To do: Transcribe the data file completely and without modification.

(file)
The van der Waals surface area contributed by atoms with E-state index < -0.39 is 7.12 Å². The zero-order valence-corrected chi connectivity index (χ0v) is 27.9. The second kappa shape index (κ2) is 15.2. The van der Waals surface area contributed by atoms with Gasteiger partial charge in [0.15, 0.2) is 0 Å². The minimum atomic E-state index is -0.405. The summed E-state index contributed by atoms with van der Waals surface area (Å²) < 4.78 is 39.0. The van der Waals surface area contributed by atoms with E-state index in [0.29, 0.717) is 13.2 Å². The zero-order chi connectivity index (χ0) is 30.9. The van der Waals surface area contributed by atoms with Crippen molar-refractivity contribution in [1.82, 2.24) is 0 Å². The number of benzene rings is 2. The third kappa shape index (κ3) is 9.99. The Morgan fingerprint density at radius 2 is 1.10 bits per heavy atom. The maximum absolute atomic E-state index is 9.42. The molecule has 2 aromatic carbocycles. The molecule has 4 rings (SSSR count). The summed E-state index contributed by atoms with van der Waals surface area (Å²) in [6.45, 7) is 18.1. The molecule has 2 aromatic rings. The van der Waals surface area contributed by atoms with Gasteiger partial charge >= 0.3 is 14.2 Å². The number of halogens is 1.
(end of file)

The van der Waals surface area contributed by atoms with E-state index < -0.39 is 7.12 Å². The zero-order valence-corrected chi connectivity index (χ0v) is 27.9. The second kappa shape index (κ2) is 15.2. The van der Waals surface area contributed by atoms with Gasteiger partial charge in [0.15, 0.2) is 0 Å². The minimum atomic E-state index is -0.405. The summed E-state index contributed by atoms with van der Waals surface area (Å²) < 4.78 is 39.0. The van der Waals surface area contributed by atoms with E-state index in [0.29, 0.717) is 13.2 Å². The zero-order chi connectivity index (χ0) is 30.9. The van der Waals surface area contributed by atoms with Crippen molar-refractivity contribution in [1.82, 2.24) is 0 Å². The number of benzene rings is 2. The third kappa shape index (κ3) is 9.99. The Morgan fingerprint density at radius 2 is 1.10 bits per heavy atom. The maximum absolute atomic E-state index is 9.42. The molecule has 2 aromatic carbocycles. The molecule has 4 rings (SSSR count). The summed E-state index contributed by atoms with van der Waals surface area (Å²) in [6.45, 7) is 18.1. The molecule has 2 aromatic rings. The van der Waals surface area contributed by atoms with Gasteiger partial charge >= 0.3 is 14.2 Å². The number of halogens is 1.